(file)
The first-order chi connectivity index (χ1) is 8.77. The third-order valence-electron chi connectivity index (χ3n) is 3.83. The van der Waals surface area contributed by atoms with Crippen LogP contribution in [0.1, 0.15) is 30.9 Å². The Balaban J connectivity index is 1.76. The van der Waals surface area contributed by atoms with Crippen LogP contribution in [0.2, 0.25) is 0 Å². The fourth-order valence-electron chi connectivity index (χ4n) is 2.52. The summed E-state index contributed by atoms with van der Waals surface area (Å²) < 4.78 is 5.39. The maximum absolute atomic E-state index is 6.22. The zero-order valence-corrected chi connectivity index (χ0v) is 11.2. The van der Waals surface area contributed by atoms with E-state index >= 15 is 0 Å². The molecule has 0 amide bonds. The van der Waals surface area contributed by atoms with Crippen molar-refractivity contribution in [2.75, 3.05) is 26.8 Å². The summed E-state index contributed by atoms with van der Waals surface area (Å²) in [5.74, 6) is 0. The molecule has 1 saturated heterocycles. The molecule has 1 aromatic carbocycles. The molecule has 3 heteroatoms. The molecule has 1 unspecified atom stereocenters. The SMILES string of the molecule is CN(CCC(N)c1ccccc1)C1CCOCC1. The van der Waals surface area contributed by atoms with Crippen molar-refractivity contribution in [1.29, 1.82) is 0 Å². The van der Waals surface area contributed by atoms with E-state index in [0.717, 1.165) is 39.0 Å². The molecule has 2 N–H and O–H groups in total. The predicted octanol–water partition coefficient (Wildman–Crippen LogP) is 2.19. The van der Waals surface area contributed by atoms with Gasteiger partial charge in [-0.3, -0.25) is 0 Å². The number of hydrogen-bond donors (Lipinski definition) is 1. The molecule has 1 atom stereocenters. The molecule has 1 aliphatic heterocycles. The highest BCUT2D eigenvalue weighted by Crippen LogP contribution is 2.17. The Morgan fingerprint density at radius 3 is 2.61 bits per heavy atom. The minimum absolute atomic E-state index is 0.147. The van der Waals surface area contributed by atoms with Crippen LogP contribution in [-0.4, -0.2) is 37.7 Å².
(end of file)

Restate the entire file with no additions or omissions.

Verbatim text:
The first-order chi connectivity index (χ1) is 8.77. The third-order valence-electron chi connectivity index (χ3n) is 3.83. The van der Waals surface area contributed by atoms with Crippen LogP contribution in [0.1, 0.15) is 30.9 Å². The Balaban J connectivity index is 1.76. The van der Waals surface area contributed by atoms with Crippen LogP contribution in [0.2, 0.25) is 0 Å². The fourth-order valence-electron chi connectivity index (χ4n) is 2.52. The summed E-state index contributed by atoms with van der Waals surface area (Å²) < 4.78 is 5.39. The maximum absolute atomic E-state index is 6.22. The zero-order valence-corrected chi connectivity index (χ0v) is 11.2. The van der Waals surface area contributed by atoms with E-state index >= 15 is 0 Å². The molecule has 0 amide bonds. The van der Waals surface area contributed by atoms with Crippen molar-refractivity contribution in [2.75, 3.05) is 26.8 Å². The summed E-state index contributed by atoms with van der Waals surface area (Å²) in [5.74, 6) is 0. The molecule has 1 saturated heterocycles. The molecule has 1 aromatic carbocycles. The molecule has 3 heteroatoms. The molecule has 1 unspecified atom stereocenters. The SMILES string of the molecule is CN(CCC(N)c1ccccc1)C1CCOCC1. The van der Waals surface area contributed by atoms with Crippen molar-refractivity contribution in [1.29, 1.82) is 0 Å². The van der Waals surface area contributed by atoms with E-state index in [0.717, 1.165) is 39.0 Å². The molecule has 2 N–H and O–H groups in total. The predicted octanol–water partition coefficient (Wildman–Crippen LogP) is 2.19. The van der Waals surface area contributed by atoms with Gasteiger partial charge in [-0.3, -0.25) is 0 Å². The number of hydrogen-bond donors (Lipinski definition) is 1. The molecule has 1 atom stereocenters. The molecule has 1 aliphatic heterocycles. The highest BCUT2D eigenvalue weighted by Crippen LogP contribution is 2.17. The Morgan fingerprint density at radius 3 is 2.61 bits per heavy atom. The minimum absolute atomic E-state index is 0.147. The van der Waals surface area contributed by atoms with Crippen LogP contribution in [-0.4, -0.2) is 37.7 Å².